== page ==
They Call Me Limoncello Jefe
As every married person knows, the main goal of your spouse will always be to kill you. This isn’t malicious—they married you, after all, so chances are they have some affection for you—it’s more of a game. A fun, sexy game.
Every spouse is different, so the Death Game takes on different forms. My wife, The Duchess, for example—I used to think she was trying to kill me by shocking my system with Homeric feats of shopping, but I was wrong. As our recent trip to Italy taught me, she is trying to kill me by taking me on long, innocent hikes through the wilderness. The Duchess claims that in the “wooing stage” of our relationship I offered to go hiking with her as a way of proving my ardor and manliness. This doesn’t sound like anything I would say or would be able to say convincingly, so I have trouble believing it ever happened.
A QUICK FLASHBACK
As some of you may recall, a few years ago The Duchess and I took a fateful trip to the White Mountains in Vermont to hike with some friends. It was a cold, cold day and some shit went down. You can read the full story here, but the TL;DR version is that my knees hurt, we became disoriented and lost in the woods, and The Duchess came thisclose to just leaving me to be eaten by a bear.
At the time, I thought this was just a result of my own frailness and The Duchess’ tendency to panic when bears are rumored to be nearby. But after our Italian avventura, I’m not so sure. I think she’d trying to kill me.
YOU’RE NOT SUPPOSED TO HIKE ON VACATION
Now, there are many acceptable and fine things to do on a vacation. Drink heavily, for example, secure in the knowledge that you don’t have to wake up early (or at all), and that losing your pants and running through the streets shouting SONNO MACARONI! is perfectly acceptable, or at least tolerated. You can eat until you pass out, you can lay around a beach, shop, see museums—you get the idea. The one thing you’re not supposed to do is work, or exercise, because if you do you’re not on vacation, you’re working. Or exercising. I mean, this is obvious.
Not to The Duchess, who planned our trip to Italy based around the idea of hiking. A lot. In fact, she planned to Go Ham on this hiking thing.
Now, I am an Eagle Scout. What this means in practice is that 30 years ago I did a fair amount of hiking; the longest hike I know I survived was either the Jockey Hollow trail, which is like 7.5 miles, or the time at Cub Scout Summer Camp our camp counselor got us lost and we walked for like 10 hours, so let’s say 100 miles because that’s what it felt like). And I do walk a lot in my everyday life. So I figured, okay, a little hiking infused with red wine, cheese, and pasta, no biggie.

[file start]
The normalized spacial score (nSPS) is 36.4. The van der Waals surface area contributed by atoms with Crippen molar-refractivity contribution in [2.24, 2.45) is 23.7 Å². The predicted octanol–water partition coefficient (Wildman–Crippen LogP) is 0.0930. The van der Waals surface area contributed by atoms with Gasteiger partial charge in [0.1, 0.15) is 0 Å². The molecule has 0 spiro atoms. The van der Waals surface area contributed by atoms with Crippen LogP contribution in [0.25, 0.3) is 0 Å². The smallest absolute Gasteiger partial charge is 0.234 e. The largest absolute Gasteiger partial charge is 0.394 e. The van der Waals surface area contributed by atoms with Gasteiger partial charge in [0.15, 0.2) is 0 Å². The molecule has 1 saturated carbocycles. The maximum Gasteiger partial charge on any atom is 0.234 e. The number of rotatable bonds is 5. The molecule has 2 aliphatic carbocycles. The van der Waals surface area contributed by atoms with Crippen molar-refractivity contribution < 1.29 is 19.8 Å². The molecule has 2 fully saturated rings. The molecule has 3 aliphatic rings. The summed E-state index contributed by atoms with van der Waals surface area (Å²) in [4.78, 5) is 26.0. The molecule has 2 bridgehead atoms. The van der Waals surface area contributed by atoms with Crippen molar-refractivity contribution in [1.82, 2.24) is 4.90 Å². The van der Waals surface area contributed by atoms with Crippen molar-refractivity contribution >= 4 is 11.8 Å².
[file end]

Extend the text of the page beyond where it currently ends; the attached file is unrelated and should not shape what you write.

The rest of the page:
We went to the Cinque Terre area of Italy, which is 5 old villages in the cliffs off the Mediterranean, linked by ancient goat trails. The distances aren’t horrific: 2 miles, 2.5 miles at most. Some people hike through all five towns in one day, in fact.
I have no idea how, because the one thing they don’t tell you about is the stairs.
My GOD, the STAIRS. On our first full day, we set out from the town of Vernazza to the town of Corniglia, about 2.5 miles. It actually wasn’t so bad; the stairs are just carved out of the dirt and set with rocks, which means they’re wildly inconsistent in terms of height and ease of scalability and kind of rough on your feet. And my delicate butt muscles didn’t appreciate them, but I did them, and when we finished the round-trip in the morning we sat down for a delicious lunch of pasta and wine.
And then The Duchess announced we would now hike to Monterosso, in the other direction.
The Vernazza-Monterosso trail is actually shorter, but it nearly killed me because the first portion is all uphill and is all stairs. Stairs after stairs after stairs. Already tired from the morning, my lunch turned into a ball of lead, I was forcibly reminded that alcohol is a diuretic, and my legs transformed into blocks of wood. It’s not a hard hike necessarily, but the steps were killer and I’d already hiked 5-6 miles that day. Plus, there were no taverns along the way, and The Duchess kept up a punishing pace, frustrated because as the day went on the trails grew crowded.
At one point, I realized I was being passed by a variety of people:
- European men in sandals and flip-flops who bounded up and down the trail like it was a mildly dull bit of everyday exercise
- Old people using walking sticks
- Pregnant ladies
- Ladies with babies strapped to their chests
- Everyone, basically
So, slightly humiliating. But as The Duchess bounded ahead I had flashbacks to the Vermont debacle and realized this was a long game plot to kill me. She wants me to have a heart attack and perish in the woods, be eaten by bears, and forgotten.
I survived. An hour later, we were seated at a bar in Monterosso and I felt that it was possible to keep on living. Like Popeye’s spinach, booze gives me strength. And now I know: Next time The Duchess plans a vacation that involves hiking, charge up the flasks. I’m gonna need ’em.